Hah! But yeah, this sounds like someone who hasn’t played with enough Nerf guns to have been shot in the eye (and also lips) by one.

        Reply
      2. Snickerdoodle

        LOL!

        I HATE “Geez, it’s not such a big deal!!” comments, especially when the letter writer has mentioned anxiety or some other issue. If it’s not a big deal, then it won’t be a big deal to just stop.

        Reply
    9. Destroyer of Worlds, Empress of Awesome (formerly BAL or BLA(h)...)

      If you read through the rest of the comments, you will see that one of those “children’s toys” took out the eye of someone at another office. This is most definitely a liability issue for the company and should be stopped.

      Reply
      1. Snickerdoodle

        Yeah, I kept thinking “children’s toys for man children” because that’s what this Peter Griffin of a boss sounds like. I could never get any work done with that going on around me; participation or lack thereof doesn’t matter when you consider that no work is getting done either way.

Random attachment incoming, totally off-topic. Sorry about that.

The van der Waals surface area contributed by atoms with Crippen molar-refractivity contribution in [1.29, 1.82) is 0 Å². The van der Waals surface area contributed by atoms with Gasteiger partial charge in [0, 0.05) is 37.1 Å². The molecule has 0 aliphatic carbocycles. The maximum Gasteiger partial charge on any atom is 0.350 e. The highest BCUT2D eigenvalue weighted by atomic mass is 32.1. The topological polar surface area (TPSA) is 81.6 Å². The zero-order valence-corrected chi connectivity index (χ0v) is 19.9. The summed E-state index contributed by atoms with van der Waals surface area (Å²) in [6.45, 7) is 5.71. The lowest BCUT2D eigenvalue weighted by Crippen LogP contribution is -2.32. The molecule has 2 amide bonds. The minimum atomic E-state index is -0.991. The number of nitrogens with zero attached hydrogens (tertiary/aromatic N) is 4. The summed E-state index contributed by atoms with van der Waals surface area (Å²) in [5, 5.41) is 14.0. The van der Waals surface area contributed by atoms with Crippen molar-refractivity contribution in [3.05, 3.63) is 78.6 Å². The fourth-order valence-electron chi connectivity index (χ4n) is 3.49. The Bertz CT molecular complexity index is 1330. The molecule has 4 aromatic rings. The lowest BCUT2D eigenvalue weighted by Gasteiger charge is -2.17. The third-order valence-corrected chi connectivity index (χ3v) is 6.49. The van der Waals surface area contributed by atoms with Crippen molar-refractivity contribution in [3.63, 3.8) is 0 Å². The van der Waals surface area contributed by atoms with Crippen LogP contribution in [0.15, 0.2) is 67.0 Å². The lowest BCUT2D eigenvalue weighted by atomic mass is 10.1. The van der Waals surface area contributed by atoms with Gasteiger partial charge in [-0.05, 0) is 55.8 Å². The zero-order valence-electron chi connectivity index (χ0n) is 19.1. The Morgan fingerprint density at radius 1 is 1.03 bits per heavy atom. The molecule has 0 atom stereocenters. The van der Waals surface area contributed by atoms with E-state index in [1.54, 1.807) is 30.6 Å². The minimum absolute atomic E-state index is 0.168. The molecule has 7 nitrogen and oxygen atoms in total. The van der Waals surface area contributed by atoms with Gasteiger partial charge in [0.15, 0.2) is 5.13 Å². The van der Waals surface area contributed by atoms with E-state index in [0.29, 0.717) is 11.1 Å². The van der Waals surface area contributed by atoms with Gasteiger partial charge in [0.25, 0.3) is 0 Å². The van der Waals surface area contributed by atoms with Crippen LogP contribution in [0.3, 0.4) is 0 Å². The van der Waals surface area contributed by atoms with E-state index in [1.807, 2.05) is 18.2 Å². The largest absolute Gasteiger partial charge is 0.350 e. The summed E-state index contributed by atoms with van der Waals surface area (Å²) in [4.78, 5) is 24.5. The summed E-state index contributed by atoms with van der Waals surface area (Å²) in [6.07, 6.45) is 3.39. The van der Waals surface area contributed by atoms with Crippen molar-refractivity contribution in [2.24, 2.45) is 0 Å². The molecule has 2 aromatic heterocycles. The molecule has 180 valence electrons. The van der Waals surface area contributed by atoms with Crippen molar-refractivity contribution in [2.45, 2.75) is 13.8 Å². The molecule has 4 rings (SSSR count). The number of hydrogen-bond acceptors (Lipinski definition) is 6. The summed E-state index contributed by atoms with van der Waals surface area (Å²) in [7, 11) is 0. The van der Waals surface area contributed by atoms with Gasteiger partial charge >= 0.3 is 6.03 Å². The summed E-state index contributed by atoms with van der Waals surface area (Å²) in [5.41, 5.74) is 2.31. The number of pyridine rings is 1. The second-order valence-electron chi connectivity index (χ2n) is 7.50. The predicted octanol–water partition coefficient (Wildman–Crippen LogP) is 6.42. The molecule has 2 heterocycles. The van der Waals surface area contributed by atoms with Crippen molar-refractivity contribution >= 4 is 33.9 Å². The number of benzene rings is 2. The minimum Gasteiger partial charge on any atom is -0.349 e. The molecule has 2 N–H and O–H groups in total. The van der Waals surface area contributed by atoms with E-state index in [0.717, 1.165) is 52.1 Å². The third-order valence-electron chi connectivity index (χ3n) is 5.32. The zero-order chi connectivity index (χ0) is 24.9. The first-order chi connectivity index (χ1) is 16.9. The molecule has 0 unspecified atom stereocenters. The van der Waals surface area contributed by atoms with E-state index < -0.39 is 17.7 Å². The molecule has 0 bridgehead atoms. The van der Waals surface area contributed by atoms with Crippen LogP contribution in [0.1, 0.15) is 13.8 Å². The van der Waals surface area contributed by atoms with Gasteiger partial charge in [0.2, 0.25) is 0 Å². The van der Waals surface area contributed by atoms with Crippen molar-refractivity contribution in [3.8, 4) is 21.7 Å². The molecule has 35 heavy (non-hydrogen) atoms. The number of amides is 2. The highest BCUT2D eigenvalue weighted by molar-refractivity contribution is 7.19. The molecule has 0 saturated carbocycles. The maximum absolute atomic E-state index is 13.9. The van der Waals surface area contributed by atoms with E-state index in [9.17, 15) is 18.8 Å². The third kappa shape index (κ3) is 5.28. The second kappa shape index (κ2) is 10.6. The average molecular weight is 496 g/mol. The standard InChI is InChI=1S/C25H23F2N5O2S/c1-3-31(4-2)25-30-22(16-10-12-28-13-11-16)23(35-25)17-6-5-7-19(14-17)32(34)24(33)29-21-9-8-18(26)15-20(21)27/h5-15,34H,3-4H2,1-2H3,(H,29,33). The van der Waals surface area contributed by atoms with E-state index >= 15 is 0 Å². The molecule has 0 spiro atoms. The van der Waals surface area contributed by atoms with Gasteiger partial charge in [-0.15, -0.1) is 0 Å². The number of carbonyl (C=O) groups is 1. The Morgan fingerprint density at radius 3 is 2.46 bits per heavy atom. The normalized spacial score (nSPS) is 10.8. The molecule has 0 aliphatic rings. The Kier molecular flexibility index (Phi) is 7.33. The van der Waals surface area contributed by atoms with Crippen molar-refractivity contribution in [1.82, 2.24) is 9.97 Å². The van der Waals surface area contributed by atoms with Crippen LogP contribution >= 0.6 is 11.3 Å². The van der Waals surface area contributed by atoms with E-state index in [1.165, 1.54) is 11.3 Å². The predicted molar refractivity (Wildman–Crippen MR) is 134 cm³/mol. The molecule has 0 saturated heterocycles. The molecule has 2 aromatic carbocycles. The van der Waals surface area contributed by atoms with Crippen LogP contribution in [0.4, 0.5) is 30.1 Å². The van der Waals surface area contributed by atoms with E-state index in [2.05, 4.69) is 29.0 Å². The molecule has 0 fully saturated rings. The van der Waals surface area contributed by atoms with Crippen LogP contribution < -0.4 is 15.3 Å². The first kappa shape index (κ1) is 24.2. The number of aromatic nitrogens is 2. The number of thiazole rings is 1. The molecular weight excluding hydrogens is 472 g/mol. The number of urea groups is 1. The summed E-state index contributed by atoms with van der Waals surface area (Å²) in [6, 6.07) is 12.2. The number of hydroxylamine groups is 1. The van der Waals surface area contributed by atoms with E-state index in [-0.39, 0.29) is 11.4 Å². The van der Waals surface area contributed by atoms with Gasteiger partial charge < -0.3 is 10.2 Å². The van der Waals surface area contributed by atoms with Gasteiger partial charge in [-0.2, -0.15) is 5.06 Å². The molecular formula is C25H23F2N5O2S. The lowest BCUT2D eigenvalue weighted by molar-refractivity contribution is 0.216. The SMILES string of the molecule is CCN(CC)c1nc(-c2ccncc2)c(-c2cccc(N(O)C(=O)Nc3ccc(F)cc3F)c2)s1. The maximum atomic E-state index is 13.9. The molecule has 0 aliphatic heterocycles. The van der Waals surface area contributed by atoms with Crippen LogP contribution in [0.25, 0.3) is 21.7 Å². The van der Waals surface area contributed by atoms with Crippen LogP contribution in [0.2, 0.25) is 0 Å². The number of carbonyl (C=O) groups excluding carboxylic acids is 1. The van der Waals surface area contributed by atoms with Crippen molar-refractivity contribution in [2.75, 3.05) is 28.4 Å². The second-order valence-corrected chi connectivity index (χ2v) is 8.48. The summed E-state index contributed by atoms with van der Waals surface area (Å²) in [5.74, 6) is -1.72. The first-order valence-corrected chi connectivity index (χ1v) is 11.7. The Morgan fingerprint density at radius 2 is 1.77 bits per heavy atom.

Reply
        1. Jamm

          Yeah, since when is it normal and acceptable for grown-ups to act like kids? If they’re that immature then they can enjoy their childish hobbies outside of work.

          Reply
    10. LadyPhoenix

      Yes, please mansplian how this affront of the OP’s boundaries is totally not a building sexual harassment case… like you always do when there is ansexual harassment case.

      Reply
    11. Courageous cat

      I agree that personally it’s not that big of a deal to me, and I would find it fun, but I think we have to respect the fact that everyone is different and going to work entails working with people who won’t feel the same way about stuff that you do.